The multiple regression analysis begins with a statistical model that includes seven main variables: religious affiliation, religious commitment, education level, race, gender, age and geographic region. It considers the impact of each of those variables, one at a time, holding the other six constant. Then the analysis holds all seven of the main variables constant and adds into the model, one by one, a number of other possible factors in religious knowledge, such as frequency of Scripture reading, interfaith marriage and belief in biblical literalism. This produces a picture of how much each factor contributes to religious knowledge independent of the other variables. Put somewhat differently, this method of analysis imagines a survey respondent who is completely typical in all ways but one and calculates the impact of that one factor on the respondent’s level of religious knowledge.
These analyses confirm that educational attainment is far and away the single leading predictor of higher religious knowledge. Having a college degree is associated with an additional 4.3 correct answers (above the national average) even after religious affiliation and other demographic characteristics are taken into account. By comparison, having a high school education or less is linked with 2.9 fewer correct answers. Thus, with all else held equal, having a college degree makes a difference of 7.2 additional correct answers (out of 32 possible on this survey) compared with someone with a high school education or less.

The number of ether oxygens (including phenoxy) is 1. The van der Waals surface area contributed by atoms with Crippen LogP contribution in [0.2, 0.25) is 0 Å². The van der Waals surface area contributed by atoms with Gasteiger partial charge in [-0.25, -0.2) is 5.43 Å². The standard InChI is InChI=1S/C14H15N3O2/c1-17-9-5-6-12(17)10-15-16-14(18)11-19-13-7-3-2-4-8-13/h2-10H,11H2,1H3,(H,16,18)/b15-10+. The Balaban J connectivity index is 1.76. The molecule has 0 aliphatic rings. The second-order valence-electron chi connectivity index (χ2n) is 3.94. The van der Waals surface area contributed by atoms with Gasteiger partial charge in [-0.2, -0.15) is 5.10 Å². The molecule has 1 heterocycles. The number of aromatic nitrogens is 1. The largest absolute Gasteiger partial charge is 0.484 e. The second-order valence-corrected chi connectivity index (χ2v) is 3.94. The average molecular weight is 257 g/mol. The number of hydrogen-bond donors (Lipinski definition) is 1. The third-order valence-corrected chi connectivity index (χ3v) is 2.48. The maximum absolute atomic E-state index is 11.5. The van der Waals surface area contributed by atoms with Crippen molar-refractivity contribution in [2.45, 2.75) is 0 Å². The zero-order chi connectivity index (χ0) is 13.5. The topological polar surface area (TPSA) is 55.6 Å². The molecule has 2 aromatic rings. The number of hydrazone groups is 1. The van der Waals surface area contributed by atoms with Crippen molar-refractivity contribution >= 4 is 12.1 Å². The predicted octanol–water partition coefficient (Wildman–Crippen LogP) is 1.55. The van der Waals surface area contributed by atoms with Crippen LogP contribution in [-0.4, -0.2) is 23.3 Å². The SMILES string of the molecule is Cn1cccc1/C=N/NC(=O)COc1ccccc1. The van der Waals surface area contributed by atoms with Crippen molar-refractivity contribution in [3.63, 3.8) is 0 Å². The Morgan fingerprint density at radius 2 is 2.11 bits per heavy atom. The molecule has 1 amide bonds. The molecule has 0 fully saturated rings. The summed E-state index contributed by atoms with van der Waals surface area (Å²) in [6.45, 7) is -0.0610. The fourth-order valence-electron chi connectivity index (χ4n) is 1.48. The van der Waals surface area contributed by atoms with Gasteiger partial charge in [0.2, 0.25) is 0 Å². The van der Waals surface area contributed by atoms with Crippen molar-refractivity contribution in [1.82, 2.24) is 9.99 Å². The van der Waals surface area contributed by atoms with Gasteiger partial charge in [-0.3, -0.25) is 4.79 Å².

Religious affiliation also remains a good predictor of religious knowledge in these models. Even after education, race and other factors are taken into account, atheists/agnostics, Jews and Mormons perform better than other religious groups on this survey. Atheists and agnostics get an additional 2.9 questions correct compared with the national average, Jews do 2.3 questions better than average and Mormons get 1.9 more questions right over the national average. Atheists/agnostics, Jews and Mormons are followed by evangelicals, who do 0.9 questions better compared with the national average. By contrast, mainline Protestants, Catholics and those whose religion is nothing in particular trail other groups even after demographic factors are taken into account.
Holding other factors constant, people with high religious commitment – those who attend worship services frequently and consider religion to be very important in their lives – get one additional question correct (compared with the national average). By comparison, those with medium and low levels of religious commitment each get 0.5 fewer correct answers.